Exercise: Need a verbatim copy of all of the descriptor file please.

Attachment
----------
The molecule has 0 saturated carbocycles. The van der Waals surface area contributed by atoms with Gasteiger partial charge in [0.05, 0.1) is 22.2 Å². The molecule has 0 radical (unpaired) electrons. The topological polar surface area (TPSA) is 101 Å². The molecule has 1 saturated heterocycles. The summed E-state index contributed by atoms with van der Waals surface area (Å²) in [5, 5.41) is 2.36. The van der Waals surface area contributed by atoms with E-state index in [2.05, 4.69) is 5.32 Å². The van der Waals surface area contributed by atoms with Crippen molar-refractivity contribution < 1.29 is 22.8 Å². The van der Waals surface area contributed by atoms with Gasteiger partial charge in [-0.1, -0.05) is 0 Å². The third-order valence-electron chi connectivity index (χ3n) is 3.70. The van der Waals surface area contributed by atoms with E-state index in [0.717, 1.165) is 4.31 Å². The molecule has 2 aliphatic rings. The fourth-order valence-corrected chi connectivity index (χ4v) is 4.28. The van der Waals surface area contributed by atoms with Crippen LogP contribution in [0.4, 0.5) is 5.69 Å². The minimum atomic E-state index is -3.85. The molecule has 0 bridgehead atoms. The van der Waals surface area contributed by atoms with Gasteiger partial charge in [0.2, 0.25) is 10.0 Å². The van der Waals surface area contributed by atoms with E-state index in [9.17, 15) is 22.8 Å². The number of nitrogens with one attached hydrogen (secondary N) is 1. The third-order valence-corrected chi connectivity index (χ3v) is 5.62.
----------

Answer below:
The molecule has 0 saturated carbocycles. The van der Waals surface area contributed by atoms with Gasteiger partial charge in [0.05, 0.1) is 22.2 Å². The molecule has 0 radical (unpaired) electrons. The topological polar surface area (TPSA) is 101 Å². The molecule has 1 saturated heterocycles. The summed E-state index contributed by atoms with van der Waals surface area (Å²) in [5, 5.41) is 2.36. The van der Waals surface area contributed by atoms with E-state index in [2.05, 4.69) is 5.32 Å². The van der Waals surface area contributed by atoms with Crippen molar-refractivity contribution < 1.29 is 22.8 Å². The van der Waals surface area contributed by atoms with Gasteiger partial charge in [-0.1, -0.05) is 0 Å². The third-order valence-electron chi connectivity index (χ3n) is 3.70. The van der Waals surface area contributed by atoms with E-state index in [0.717, 1.165) is 4.31 Å². The molecule has 2 aliphatic rings. The fourth-order valence-corrected chi connectivity index (χ4v) is 4.28. The van der Waals surface area contributed by atoms with Crippen LogP contribution in [0.4, 0.5) is 5.69 Å². The minimum atomic E-state index is -3.85. The molecule has 0 bridgehead atoms. The van der Waals surface area contributed by atoms with Gasteiger partial charge in [0.2, 0.25) is 10.0 Å². The van der Waals surface area contributed by atoms with E-state index in [9.17, 15) is 22.8 Å². The number of nitrogens with one attached hydrogen (secondary N) is 1. The third-order valence-corrected chi connectivity index (χ3v) is 5.62.